Spinrite will do a non-destructive low level format of the disk and recover the sectors that are good but marked bad, locking out the ones that are bad, etc.... It's non-desctructive cause it makes copies of a sector before the test or something...and it REALLY tests the cr@p out of each sector. Last time I looked it writes/reads each bit 65536 times before it marks a sector as bad.

I don't know the guy, I don't get any money out of it - but I've been impressed by the product for a long time now, and make it part of the required purchases of any tech shop they have me go save/create. I've used it since v4.0, and it's simply the best disk tester I've ever found or heard of.
a c 359 G Storage
September 18, 2008 6:22:52 PM

You should understand that the HDD unit itself is hiding things from you. The 250 GB HDD has more space than that on it. When manufactured it sets up its opn internal tables in its on-board controller that allocates 250 GB worth of good sectors to be used. Then it sets aside, hidden from you, more good sectors as a reserve. As the disk is used it constantly checks its own operations in the background. When it decides a sector is becoming unreliable it will copy the info to a spare good sector, mark that as a good sector in use, and then mark the bad sector as such so it won't be used again. Much later you may get around to running a disk-checking utility from the disk maker and one of its jobs is to update all this kind of info in the HDD's own internal memory. Then it hides all that. Although it has simply marked the bad sectors as no longer available and replaced them with good ones from the spare pool, to you it looks like it magically fixed the bad sectors because they are all gone!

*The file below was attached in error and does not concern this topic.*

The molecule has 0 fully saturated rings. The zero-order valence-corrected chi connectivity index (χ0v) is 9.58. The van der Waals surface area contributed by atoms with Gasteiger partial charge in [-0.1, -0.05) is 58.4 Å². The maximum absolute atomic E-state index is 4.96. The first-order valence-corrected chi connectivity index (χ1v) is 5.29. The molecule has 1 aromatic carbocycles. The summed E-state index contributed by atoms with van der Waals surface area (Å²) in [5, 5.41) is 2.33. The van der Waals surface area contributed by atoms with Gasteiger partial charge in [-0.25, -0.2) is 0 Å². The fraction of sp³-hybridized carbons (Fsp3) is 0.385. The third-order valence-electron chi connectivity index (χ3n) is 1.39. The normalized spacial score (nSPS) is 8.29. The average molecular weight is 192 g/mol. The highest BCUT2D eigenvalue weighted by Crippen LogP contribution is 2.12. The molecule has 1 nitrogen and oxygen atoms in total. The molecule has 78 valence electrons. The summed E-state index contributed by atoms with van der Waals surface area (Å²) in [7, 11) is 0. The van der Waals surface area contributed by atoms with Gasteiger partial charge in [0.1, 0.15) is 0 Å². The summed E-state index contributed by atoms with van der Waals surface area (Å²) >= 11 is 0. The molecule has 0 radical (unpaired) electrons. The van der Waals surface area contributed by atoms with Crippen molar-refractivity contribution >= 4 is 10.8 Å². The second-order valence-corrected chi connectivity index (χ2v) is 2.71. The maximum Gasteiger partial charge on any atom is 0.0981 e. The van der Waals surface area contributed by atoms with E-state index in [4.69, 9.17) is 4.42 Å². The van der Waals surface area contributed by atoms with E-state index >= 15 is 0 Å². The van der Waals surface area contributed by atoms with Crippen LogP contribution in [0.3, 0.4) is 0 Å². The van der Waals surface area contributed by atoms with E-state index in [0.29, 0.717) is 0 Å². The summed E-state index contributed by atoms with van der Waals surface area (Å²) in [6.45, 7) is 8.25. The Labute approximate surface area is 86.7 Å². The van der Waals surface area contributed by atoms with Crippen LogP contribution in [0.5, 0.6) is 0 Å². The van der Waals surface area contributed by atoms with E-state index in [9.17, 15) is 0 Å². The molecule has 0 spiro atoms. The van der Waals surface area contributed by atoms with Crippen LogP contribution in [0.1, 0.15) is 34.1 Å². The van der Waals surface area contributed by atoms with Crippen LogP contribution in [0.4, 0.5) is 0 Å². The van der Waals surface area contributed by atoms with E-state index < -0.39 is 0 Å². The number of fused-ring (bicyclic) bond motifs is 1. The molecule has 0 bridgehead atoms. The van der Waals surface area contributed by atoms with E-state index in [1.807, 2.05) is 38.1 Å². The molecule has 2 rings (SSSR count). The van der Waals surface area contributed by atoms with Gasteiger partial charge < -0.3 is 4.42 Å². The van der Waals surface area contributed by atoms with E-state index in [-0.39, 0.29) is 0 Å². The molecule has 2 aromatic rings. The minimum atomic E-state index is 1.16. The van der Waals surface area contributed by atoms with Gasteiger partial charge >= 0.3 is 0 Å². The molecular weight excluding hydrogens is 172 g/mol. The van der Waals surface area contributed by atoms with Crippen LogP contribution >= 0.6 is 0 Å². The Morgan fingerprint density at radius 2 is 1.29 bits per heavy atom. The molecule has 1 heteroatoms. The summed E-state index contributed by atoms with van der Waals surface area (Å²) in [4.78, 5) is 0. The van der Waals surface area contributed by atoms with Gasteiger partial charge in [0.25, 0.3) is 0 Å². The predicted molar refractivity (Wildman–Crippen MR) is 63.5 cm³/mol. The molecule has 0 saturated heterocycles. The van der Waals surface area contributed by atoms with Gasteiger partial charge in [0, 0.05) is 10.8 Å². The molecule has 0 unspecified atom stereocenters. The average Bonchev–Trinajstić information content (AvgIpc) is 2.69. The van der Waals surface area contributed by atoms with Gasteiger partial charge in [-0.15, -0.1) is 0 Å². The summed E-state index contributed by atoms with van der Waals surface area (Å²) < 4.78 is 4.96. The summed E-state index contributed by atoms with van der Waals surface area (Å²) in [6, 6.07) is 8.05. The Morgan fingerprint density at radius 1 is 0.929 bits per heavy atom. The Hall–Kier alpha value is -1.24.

This process will continue throughout the drive's life. One of the functions of the S.M.A.R.T. monitoring systems on HDD's is to check that this process has worked OK, and that there still are spare good sectors to use when needed. When the pool of good spares gets down to a lower limit, the S.M.A.R.T. monitoring system puts out a warning of impending drive failure so that you have time to replace it before all the good spares get used and you really do lose some data.

So, no, you can't fix a bad sector. Some low-level utilities may do a better job of testing sectors and deciding whether they really are too bad to use, or maybe they are OK and can be moved back into the "good spare" category. That's about as close as it comes.
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September 19, 2008 2:09:13 PM

Not all bad sector on hard drives are hard, there are times when during a power surge your drive fluxes the platter under the heads corrupting the low level format, thus running spinrite or hdd regenerator will fix these.

What i find strange is the lack of hard drive repair software out there the only one that works is spinrite and hdd regenerator other than the there is nothing else.
September 20, 2008 8:11:13 AM


thank you guys.

your answers are prompt and comprehensive.

i got all the answers that i need.

thanks. :wahoo: 
!